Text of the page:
Next up was a visit to the Reichstag. Warning! Anyone wishing to visit the Reichstag must express their interest via online application! Luckily Ellie and Fliss, who we’ve kept crossing paths with, mentioned this to us so we just hopped online and within 24 hours and two emails later we had been approved to visit. Apparently our friends approval took a bit longer so if you know you want to visit maybe just get organised and apply earlier. If you don’t apply online, you can still do it in person at the visitors office, however, you will have to wait in long lines, and you can’t book in for the same day – most likely one or two days later. The Reichstag building (now used by the Bundestag) was well worth a visit – it’s free of charge (as are many things in Berlin – thank you Germany!) and you also get an audio guide for your walk up and around the dome, which explains all the things you can see in the 360 degree view from the glass dome. We also visited the Deutsches Historisches Museum (€8, or €4 if you’re a student), which is a museum dedicated to (predictably) the history of Germany! The first floor is dedicated from 1918-now, and focused primarily on the struggles Germany faced post WW1, Hitler and his rise to power, WW2, the division of Germany into East and West, the Cold War and the subsequent reunification. Again, very interesting but very sad. The other exhibitions focus on Germany dating all the way back to the Middle Ages and beyond. We were in the lower levels for a very long time, so by the time we got ton the upper levels we were a bit museumed-out but if you’re interested in that history then definitely worth a visit.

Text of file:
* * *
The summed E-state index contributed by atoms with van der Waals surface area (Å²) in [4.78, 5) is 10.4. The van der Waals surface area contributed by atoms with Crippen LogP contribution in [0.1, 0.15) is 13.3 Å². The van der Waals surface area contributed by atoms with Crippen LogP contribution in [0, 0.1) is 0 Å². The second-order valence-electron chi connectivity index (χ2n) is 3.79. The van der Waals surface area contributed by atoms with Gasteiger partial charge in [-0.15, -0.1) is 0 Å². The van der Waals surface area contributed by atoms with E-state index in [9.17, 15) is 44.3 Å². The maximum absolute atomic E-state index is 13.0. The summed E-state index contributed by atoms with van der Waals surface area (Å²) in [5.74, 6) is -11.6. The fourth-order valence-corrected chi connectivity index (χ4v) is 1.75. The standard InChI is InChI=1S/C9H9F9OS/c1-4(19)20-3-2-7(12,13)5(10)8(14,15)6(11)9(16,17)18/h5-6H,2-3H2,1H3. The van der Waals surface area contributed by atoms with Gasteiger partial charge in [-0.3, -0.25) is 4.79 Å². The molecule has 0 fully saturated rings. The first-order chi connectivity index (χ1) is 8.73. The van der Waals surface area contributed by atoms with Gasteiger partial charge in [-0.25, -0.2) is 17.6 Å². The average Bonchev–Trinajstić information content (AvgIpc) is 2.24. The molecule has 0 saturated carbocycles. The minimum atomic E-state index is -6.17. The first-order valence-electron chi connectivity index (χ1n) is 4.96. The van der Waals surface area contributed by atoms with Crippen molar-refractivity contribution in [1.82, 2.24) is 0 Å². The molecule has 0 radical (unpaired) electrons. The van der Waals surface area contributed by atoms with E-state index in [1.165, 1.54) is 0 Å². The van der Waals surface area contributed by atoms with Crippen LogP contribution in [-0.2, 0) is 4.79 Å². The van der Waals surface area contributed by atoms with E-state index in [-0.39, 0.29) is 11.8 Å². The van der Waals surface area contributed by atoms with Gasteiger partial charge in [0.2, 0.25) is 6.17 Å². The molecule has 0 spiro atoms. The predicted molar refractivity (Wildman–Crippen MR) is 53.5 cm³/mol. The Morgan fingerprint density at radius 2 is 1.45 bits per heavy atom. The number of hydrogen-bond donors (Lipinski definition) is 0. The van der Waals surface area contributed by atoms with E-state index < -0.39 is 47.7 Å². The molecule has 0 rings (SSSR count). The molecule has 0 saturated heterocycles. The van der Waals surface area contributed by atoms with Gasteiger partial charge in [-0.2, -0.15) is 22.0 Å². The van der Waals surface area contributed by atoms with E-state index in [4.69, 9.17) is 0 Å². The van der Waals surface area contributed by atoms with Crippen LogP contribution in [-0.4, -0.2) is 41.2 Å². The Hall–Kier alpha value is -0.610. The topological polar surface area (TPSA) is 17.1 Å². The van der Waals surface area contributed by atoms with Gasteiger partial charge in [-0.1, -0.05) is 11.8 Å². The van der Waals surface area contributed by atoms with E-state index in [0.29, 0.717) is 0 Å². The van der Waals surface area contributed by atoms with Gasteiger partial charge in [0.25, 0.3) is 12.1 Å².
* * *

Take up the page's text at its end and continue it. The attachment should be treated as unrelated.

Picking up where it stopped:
For our evening event we headed out further into the Mitte district and had drinks at a place called Die Weinerie Forum (address is Veteranestraße 14) with Sydney friend Fliss. Not only is the wine cheap and yummy, but after 8pm, you pay 2€ to ‘enter’ the wine tasting, and after that you can try all the wines, drink as much as you want, and then pay what you think it’s worth at the end of your night! Bargain! We had some delicious wines for very little money! A good recommendation from Lauren’s cousin.
Plans for the next few days include a visit to the concentration camp Sachsenhausen, and some biking around the city!